When I was kid, we had a next-door neighbor named Helmut. He was from Germany, and many times I didn’t understand him. But I liked his kind smile and tone. One day, I was playing basketball in the driveway with a friend, and Helmut came past, heading home from a walk. He stopped to watch for a few minutes. I made a basket and called to him, “I’m going to win!” I jumped up and down, my pony tail bouncing.
“Ah, Jeanette,” he answered with a shake of his head, “man soll den Tag nicht vor dem Abend loben.”
At one point in His ministry that marked a turning point, Jesus taught doctrine about our needing to eat His flesh and drink His blood (John 6:51–58). Some who followed Him found this doctrine hard to swallow. They said, “This is an hard saying; who can hear it?” and then many “walked no more with him” (vv. 60, 66).
Some turn away from Christ for less than a lack of understanding or difficulty accepting His teachings. For some, it takes more, but still they turn away.
A university student group organized an outing to a ropes course for their members to build confidence and teach teamwork. The course comprised a number of activities designed with varying levels of difficulty so people would have to push themselves to accomplish goals.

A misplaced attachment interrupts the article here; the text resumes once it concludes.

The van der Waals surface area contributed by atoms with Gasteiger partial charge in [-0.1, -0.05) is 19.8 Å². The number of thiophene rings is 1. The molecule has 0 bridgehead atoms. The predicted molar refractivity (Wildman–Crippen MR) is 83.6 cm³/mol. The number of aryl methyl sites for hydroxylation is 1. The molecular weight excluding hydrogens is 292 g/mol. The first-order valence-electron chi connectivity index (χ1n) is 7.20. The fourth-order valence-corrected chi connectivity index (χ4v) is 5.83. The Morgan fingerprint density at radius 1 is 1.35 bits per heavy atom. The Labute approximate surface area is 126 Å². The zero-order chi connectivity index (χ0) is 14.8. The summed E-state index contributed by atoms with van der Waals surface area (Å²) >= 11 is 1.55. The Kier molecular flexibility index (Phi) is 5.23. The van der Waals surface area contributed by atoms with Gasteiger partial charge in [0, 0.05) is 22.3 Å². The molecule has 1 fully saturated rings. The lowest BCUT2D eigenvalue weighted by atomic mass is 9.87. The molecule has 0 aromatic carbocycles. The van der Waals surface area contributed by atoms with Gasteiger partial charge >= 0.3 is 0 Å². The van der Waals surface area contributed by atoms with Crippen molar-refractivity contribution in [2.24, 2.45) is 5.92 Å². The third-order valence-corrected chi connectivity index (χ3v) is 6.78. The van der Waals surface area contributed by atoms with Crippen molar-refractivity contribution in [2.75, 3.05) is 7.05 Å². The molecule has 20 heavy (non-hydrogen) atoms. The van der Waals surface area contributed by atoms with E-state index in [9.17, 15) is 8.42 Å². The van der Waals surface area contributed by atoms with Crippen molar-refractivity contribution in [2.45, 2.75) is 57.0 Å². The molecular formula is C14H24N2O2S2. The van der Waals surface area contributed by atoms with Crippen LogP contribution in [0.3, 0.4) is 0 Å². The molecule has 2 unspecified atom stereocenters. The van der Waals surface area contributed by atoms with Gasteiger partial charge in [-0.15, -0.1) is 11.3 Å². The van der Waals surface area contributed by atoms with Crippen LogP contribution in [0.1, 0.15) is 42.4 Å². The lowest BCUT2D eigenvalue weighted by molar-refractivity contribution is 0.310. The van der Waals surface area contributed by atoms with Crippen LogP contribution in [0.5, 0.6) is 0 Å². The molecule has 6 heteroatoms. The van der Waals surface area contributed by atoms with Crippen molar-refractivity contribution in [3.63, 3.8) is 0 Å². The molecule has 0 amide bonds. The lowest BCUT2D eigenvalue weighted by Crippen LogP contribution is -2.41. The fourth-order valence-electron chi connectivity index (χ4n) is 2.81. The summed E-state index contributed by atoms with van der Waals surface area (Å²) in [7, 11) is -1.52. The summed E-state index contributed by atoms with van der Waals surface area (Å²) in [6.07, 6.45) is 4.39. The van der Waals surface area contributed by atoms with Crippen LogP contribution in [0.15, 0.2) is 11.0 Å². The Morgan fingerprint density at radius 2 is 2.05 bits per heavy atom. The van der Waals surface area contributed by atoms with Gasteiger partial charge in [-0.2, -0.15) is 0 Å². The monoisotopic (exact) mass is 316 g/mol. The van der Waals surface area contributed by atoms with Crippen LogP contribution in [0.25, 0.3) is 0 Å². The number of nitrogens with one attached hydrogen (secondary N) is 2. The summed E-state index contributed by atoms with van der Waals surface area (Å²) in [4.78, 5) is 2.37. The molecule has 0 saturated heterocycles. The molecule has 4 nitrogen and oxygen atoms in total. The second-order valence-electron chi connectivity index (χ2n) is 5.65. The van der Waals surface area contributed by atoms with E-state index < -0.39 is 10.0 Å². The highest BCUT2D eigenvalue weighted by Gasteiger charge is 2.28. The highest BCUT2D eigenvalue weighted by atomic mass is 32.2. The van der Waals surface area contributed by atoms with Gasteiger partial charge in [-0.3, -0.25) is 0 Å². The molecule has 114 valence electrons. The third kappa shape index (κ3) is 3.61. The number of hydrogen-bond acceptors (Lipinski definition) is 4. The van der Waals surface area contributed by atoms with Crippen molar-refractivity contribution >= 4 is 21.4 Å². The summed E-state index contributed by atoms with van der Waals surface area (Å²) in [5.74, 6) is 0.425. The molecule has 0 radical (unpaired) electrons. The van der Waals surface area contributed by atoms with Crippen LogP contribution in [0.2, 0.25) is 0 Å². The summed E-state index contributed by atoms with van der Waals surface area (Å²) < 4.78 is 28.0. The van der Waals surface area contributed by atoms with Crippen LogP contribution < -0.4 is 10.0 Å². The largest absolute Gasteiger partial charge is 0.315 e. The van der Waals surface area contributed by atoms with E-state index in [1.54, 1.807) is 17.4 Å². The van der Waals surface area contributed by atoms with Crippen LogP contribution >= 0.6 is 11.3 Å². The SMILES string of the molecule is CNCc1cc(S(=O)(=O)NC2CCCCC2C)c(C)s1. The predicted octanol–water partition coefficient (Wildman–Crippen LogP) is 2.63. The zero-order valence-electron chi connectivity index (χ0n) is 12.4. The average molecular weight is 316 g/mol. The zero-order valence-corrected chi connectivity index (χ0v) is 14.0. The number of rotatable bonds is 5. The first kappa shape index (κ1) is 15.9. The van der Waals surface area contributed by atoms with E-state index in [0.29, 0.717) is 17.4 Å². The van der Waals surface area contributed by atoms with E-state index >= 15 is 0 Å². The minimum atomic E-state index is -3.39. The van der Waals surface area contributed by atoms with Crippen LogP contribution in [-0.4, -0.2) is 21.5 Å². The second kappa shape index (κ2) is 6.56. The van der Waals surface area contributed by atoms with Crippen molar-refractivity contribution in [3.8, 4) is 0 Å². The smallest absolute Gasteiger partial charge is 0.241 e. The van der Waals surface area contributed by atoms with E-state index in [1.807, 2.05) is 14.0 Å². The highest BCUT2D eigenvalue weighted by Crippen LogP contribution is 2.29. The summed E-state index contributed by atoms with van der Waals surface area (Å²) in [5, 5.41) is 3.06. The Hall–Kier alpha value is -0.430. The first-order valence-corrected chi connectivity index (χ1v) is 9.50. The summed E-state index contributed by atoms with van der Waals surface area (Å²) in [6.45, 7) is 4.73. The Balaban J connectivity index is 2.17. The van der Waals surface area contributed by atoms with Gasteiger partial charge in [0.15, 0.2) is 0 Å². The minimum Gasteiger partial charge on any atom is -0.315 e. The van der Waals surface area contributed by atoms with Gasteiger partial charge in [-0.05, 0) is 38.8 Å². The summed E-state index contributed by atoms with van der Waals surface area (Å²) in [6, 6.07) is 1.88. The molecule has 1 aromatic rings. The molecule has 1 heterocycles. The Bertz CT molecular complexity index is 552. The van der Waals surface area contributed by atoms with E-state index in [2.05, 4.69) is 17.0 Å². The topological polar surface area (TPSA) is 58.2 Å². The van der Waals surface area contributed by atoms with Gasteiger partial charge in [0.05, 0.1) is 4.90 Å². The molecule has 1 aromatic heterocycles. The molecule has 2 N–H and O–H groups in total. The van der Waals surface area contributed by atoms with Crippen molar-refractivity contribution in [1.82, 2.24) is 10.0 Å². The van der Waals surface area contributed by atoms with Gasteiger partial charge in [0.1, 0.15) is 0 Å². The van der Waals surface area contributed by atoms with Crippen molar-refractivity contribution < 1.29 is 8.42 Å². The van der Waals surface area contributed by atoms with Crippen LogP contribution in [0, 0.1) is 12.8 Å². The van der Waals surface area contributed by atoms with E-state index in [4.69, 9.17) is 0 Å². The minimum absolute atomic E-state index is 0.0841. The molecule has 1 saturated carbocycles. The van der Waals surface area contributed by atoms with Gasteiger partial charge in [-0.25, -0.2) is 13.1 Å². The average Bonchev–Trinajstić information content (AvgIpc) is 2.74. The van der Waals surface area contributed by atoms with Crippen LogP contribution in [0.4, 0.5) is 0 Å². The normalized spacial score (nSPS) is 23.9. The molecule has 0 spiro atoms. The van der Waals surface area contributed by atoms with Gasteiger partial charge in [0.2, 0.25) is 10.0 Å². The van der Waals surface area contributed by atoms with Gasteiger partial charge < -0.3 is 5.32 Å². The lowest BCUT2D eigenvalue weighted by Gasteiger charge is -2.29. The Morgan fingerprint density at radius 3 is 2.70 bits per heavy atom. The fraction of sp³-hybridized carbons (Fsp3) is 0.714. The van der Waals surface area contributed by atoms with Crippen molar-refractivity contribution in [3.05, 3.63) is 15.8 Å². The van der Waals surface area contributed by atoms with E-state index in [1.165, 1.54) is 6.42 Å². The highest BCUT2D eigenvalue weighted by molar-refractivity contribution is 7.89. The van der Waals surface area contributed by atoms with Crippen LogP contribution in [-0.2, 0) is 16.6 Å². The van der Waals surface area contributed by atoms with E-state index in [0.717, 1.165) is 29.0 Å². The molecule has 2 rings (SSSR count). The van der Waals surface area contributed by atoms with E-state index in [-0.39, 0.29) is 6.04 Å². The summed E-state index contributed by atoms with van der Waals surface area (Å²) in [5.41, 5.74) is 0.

One of the challenges consisted of two poles standing twenty yards apart, each with a platform twenty feet off the ground. A steel cable stretched from one to the other above head height. Below hung a net.
In last week’s general conference of The Church of Jesus Christ of Latter-day Saints, Elder David A. Bednar of the Quorum of the Twelve Apostles spoke about the parable of the royal wedding feast from Matthew 22. He reviewed the purpose of parables in general and then discussed the meaning of several elements of this particular parable. I recommend it to you as this week’s parable.
I didn’t intend to have a theme going this week. But recently, as I read the story of the Lord leading Jared, his brother, and their families and friends across an ocean to a promised land, I was reminded that this is a parable of sorts—a journey that represents life. And I noticed something I hadn’t before even though I’ve read this story numerous times.